I will do everything I can to fight stigma for the people who come after me
I had feelings of inadequacy and sadness that got to a point of no return. I tried to kill myself. Bullying at school, cultural toxicity, and body shaming led to this feeling of inadequacy and loneliness that exacerbated suicidal ideation. A friend caught on to my struggles after I sent a rather cryptic goodbye text. Without realizing it, I realized that I wanted to live—I just needed a reason to fight.
Although Ramya didn’t have a formal diagnosis, she knew she was battling signs and symptoms similar to those of depression. Side by side, she had suicidal ideation and self-harm tendencies that she couldn’t justify. Looking around at her life, she recognized her privilege, which only led to more confusion and feelings of guilt.
I didn’t get help or even acknowledge what was going on with me. The night that I tried to kill myself, my classmate saved me with his words. He said, ‘Ramya, don’t do something you can’t take back. I want to see you at school tomorrow.’ Knowing that someone wanted to see me alive was enough for me to stop in my tracks and retract.
Ramya is convinced that mental health stigma prevented her from reaching out for help. She heard words like “weak” and “crazy” when people talked about mental health. She did not want to be associated with those words. Her South Asian heritage and community inherently focuses on a culture of competition and achievement. When productive and positive, the rewards can be well worth it. When mental health isn’t included in that hustle mentality, it can be detrimental, like it was for Ramya.
I knew I needed to finally talk about everything, but I wasn’t ready to get this help around my family and friends. I felt a sense of shame. I didn’t want anyone to know.
For Ramya, the shame was due to a longing for cultural and community acceptance. Within her spiritual community, she was looked at as a role model. Every move she made was analyzed and talked about, which led to severe shame without an outlet or a place to talk about those feelings. Also, she didn’t want to let anyone down, so she let herself down by not getting the help she wanted and deserved.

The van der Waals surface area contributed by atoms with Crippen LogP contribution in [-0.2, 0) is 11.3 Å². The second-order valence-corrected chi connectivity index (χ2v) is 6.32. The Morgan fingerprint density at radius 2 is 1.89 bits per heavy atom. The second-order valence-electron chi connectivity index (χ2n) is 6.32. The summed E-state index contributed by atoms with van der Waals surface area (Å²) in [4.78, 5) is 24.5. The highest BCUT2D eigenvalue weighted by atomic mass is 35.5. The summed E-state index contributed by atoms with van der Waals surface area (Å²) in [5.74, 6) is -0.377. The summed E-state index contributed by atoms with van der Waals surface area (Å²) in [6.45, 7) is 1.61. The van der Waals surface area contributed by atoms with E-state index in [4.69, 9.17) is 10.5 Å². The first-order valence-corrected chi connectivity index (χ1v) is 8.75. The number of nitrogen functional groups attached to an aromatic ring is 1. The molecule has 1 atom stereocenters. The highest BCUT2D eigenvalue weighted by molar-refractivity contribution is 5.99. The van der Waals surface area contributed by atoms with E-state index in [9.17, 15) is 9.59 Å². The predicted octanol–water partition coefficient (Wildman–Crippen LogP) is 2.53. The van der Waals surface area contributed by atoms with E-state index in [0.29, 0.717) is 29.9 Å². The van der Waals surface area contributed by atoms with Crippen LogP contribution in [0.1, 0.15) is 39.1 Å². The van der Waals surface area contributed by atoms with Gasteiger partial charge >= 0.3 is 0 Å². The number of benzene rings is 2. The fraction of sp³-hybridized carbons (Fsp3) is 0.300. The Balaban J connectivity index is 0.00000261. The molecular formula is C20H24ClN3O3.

To get help, Ramya moved far from home. She lived in Australia for six months. There, she felt free to talk about her past traumas and present feelings. She also learned coping mechanisms and strategies for the times she felt sad.
I was able to talk about everything, and this is where I was diagnosed with obsessive compulsive disorder. To some degree, I always knew. When I was younger, I’d scream and yell at my brother if he came into my room and moved my stapler by an inch. I freaked out if anything was out of place. I had to do things in rounds of three. I repeated words to myself. If I didn’t remember something, I HAD to look it up and figure it out, otherwise I wouldn’t be able to think about anything else. I didn’t know why I had these urges. I couldn’t help it.
Getting a formal diagnosis was the first step on Ramya’s road to recovery.
I felt like I could talk to someone about the inner workings of my mind—something I was embarrassed about my entire life. I started talk therapy treatment in Australia and continued it there for a few months. I no longer felt ashamed; it was possible to be high-functioning and struggle with OCD. I could be the role model and the girl with a mental illness. The girl at an Ivy League school and the one who attempted suicide. It wasn’t a reason to be made fun of or be told to ‘suck it up.’ I didn’t need to call myself names anymore. I felt for the first time that I was going to be okay.
Acceptance is helping Ramya move forward with her life. She recently graduated from Columbia University, is a social worker, and works for three nonprofit organizations, where she is engaged in content creation and mental health advocacy. She also runs a college consulting company and is at work on a book about the mental health system.
When she looks back at her journey, she wishes she had fought through the stigma and reached out for help earlier, but she’s there now. She is working tirelessly to fight the construction of mental illness as something irrelevant and nonexistent in the South Asian community. She does that by providing psychotherapy with a culturally aware approach, talking about mental health openly, and writing.
I felt like no one cared, and that I was taking up space in the world. I felt like I was suffocating, and I honestly couldn’t take it any longer. If I went to get help at first, I don’t think I would have gotten to that point. I want to live in a world where people don’t stop themselves from getting better because of stigma, and I will do everything I can to fight that for the people who come after me.